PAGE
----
Easter will always conjure up great childhood memories of Easter Egg hunts at grandma’s house. Each year all the grandchildren would go to her house in Haymarket, Virginia, and the parents would go outside to hide the hardboiled eggs we dyed the night before. We all waited inside while grandma would make sure we didn’t peak out the windows.
Then, the parents would all yell, “Ready!” It was a thrilling, mad dash out the door and off the porch, baskets filled with green celephane grass in hand. Always, always, there was an egg in the hole of an old tree in the middle of the yard. Each year as we got older and that tree grew taller, the hole was harder to reach for the little ones. That egg was the first one we all ran for, like an Easter beacon.
The real prize though was the one coveted Golden Egg. If you found this treasure, you got a special basket of Easter candy with the centerpiece of a chocolate bunny. While there was real competition between all of us cousins, we also were a team. We’d pass by the easy eggs in the grass and point them out to the younger kids, and we’d help the kids who had fewer eggs to fill up their baskets so that nobody got left out of the game.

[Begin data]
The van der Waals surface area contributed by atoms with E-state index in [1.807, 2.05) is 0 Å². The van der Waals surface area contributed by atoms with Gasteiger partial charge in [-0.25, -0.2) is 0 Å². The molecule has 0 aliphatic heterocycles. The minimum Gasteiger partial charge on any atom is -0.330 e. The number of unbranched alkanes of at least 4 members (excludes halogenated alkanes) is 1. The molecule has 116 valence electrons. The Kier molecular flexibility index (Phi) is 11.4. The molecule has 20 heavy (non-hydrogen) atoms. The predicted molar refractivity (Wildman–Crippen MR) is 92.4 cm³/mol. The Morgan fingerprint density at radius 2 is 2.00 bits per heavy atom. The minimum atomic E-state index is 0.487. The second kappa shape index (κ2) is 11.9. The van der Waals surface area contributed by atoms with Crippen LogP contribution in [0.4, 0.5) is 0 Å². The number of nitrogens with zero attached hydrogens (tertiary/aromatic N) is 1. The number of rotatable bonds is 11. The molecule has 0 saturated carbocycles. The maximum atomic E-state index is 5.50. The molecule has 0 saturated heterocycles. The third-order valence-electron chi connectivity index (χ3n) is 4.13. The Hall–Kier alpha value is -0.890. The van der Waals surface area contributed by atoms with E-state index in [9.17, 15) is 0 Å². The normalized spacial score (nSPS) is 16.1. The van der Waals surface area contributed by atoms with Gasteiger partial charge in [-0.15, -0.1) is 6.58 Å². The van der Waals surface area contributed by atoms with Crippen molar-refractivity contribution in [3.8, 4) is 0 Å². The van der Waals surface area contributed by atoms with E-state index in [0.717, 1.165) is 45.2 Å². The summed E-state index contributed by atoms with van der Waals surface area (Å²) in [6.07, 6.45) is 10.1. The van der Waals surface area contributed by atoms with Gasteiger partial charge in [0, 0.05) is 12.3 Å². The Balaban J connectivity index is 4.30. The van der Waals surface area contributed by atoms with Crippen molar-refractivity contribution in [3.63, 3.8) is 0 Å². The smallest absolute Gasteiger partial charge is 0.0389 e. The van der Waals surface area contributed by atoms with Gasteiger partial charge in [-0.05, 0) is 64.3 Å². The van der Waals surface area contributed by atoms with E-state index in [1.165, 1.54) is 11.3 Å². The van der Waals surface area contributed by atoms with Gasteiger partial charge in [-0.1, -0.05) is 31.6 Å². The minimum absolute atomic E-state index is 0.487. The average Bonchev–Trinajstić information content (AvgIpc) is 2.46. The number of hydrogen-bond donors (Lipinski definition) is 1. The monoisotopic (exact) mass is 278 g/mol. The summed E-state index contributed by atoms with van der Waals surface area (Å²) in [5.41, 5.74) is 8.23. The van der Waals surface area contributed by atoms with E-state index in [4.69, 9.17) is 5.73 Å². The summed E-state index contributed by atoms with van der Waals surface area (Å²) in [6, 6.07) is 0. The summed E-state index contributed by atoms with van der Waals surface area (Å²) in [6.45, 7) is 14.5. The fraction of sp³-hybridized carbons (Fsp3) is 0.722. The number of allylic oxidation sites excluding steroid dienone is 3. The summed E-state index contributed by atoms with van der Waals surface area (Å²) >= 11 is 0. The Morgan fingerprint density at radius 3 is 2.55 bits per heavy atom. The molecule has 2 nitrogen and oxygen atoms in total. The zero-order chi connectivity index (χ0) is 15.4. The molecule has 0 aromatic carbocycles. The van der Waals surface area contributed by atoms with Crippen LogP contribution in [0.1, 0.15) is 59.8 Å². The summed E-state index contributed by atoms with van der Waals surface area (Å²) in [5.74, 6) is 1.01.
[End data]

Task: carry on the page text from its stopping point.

It was a rite of passage when I became the parent hiding the eggs. For the past several years our family has hosted the neighborhood Easter Egg hunt. Its a tradition that has gone through many evolutions — as now it is in our backyard in Los Angeles, where our diverse group of friends and neighbors gather. Some are Christians, some are Jewish, some are Buddist. We use plastic eggs now, filled mostly with toy prizes, to avoid food allergy issues; and the Golden Egg was tossed out, as some parents thought it would create too much competition and dissappointment. We also made sure that we had gender-neutral prizes, eschewing the princess rings and superhero bouncy balls at the Dollar Store for bunny and chickee shaped erasers and stickers.
I do appreciate that times have changed, and so has the Easter Egg hunt, but I sure do long for that excited scramble for the Golden Egg and the cherished memory of taking home the foil-wrapped solid chocolate bunny. I only got it once, and I think my brother probably let me find it first that year, but I will never forget it.
and run off her porch to gather as many eggs as we could